Reviewing Harold Bloom’s “How to Read and Why”

Bloom, H. (2000). How to read and why. Toronto, ON: Scribner, 2000.

Reviewed by Shuana Niessen

Published in S.T.E.L.A in 2006

Harold Bloom’s How to Read and Why is an aesthetically pleasing, accessible book that “can be put to the use of weighing and considering.” (p. 22) Reading this book will help English Language Arts teachers develop professionally and personally.Professionally, they will discover motivations and principles for reading that will help them in setting objectives, in planning, in motivating students to read, and in choosing literature for students.Personally, Bloom’s passion for literature may re-ignite a love for reading and literature in those who have allowed academic, social, or political ideology to smother their personal enjoyment of imaginative literature. For those who already possess an ardour for literature, the book will serve to augment and expand that passion.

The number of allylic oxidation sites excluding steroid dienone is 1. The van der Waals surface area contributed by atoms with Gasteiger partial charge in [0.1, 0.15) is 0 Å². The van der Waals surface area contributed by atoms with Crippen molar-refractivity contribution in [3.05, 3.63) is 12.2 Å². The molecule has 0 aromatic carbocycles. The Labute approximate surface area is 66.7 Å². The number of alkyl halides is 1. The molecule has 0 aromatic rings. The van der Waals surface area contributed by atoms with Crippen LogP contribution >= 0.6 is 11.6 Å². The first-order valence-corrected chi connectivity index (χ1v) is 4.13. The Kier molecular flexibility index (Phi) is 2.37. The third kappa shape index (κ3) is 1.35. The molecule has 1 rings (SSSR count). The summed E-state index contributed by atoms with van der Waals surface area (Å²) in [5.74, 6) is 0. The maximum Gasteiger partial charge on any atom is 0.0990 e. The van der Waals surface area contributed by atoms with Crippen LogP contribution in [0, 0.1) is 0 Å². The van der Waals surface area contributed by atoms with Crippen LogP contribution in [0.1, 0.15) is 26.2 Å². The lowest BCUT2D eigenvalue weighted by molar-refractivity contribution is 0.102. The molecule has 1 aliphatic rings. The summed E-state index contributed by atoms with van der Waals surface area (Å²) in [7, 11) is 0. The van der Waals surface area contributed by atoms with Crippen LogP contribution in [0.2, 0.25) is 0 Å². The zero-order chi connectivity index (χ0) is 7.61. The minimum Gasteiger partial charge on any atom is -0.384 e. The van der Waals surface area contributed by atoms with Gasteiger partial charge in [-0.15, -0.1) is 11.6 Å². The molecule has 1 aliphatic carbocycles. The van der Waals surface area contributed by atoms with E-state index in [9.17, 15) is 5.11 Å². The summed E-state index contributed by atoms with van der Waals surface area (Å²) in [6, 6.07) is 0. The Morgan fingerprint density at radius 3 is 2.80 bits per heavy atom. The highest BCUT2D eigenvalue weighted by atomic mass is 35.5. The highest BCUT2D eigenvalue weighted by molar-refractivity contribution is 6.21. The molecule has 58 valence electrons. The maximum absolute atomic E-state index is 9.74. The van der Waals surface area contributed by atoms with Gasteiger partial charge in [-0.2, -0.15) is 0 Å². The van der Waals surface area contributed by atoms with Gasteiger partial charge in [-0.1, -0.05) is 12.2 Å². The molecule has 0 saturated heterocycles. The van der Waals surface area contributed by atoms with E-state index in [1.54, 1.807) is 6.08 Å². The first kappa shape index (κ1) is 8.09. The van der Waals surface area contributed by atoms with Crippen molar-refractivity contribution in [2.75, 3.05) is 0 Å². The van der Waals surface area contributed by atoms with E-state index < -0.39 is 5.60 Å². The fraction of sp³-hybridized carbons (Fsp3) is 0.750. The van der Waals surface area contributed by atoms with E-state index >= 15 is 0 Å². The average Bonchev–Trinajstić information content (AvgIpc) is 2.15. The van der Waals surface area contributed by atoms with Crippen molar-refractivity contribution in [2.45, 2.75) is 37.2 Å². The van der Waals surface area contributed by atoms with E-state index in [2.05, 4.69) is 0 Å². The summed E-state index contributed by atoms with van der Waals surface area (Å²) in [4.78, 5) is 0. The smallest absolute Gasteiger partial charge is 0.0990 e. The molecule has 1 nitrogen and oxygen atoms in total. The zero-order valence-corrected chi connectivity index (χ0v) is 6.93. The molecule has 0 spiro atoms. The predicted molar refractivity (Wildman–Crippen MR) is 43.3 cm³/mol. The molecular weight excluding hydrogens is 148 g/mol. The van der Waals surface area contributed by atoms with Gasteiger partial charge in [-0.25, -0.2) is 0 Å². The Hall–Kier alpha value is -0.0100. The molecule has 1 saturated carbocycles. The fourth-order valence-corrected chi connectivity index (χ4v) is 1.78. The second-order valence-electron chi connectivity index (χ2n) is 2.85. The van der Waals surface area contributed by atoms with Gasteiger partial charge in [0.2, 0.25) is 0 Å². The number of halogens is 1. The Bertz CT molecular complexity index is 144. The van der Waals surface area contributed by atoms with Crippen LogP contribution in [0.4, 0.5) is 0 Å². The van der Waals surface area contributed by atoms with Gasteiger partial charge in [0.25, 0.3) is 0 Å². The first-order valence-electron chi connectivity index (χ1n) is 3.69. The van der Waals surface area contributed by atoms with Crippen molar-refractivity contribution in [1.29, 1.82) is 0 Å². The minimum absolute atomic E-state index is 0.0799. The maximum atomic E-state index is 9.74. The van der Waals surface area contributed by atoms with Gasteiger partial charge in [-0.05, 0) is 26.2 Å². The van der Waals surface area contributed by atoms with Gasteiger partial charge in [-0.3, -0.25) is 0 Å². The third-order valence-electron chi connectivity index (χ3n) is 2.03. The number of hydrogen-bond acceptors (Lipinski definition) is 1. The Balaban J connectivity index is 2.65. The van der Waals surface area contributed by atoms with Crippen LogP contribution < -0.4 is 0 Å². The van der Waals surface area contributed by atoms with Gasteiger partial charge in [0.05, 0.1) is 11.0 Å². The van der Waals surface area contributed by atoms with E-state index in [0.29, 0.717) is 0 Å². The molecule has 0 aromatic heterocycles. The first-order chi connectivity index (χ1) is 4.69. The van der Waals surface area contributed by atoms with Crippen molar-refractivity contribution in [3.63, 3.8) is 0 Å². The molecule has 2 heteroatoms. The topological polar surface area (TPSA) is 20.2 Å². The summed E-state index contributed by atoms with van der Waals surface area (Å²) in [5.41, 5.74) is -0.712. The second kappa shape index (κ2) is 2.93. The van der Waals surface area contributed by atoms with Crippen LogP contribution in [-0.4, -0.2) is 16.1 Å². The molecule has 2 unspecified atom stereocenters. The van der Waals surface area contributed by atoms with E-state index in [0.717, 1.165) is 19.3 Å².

Bloom divides the book into genres: short story, poetry, plays, and novels. For each genre, he presents practical insights and suggestions for “how to read and why.” Within each genre, Bloom chooses literature and authors that he claims best illustrate principles of reading. Shakespeare is Bloom’s touchstone throughout the book because “he contains every principle of reading.” (p. 25) Five general principles for how to read are iterated by Bloom and useful to ELA teaching practice. First, readers must learn to overhear, to recognize what is implied, to identify what is not spoken and its significance. ELA teachers can help students become overhearers by asking good questions, and by helping the students learn to ask good questions. Second, readers must read and re-read. The first reading is for pleasure, and to find out what happens. Re-reading focuses on how and why it happens. ELA teachers can find ways to help students re-read by scaffolding the reading experience. The first read must reflect the primary reason for reading: pleasure. Third, readers should memorize poetry because of the “critical insights that possession by memorization can yield.” (p. 74) ELA teachers can incorporate memorization into their unit plans as extra marks, or oracy marks. Fourth, readers bring themselves to literature; they “misread” it. Bloom’s choice of authors illustrates this point. He traces authors in terms of their influences, and explains how their masterpieces are a misreading of their predecessor. This falls into Rosenblatt’s aesthetic reading theory. Students bring themselves to literature, and will “misread” it, but from it will gain critical insights, and new understanding. Finally, readers should follow D.H. Lawrence’s advice to “trust the tale, not the teller.” Readers must be wary of authorial designs upon them. ELA teachers need to question and help students question the reliability of a narrator, and also look for signs of an author’s moralizing tendency.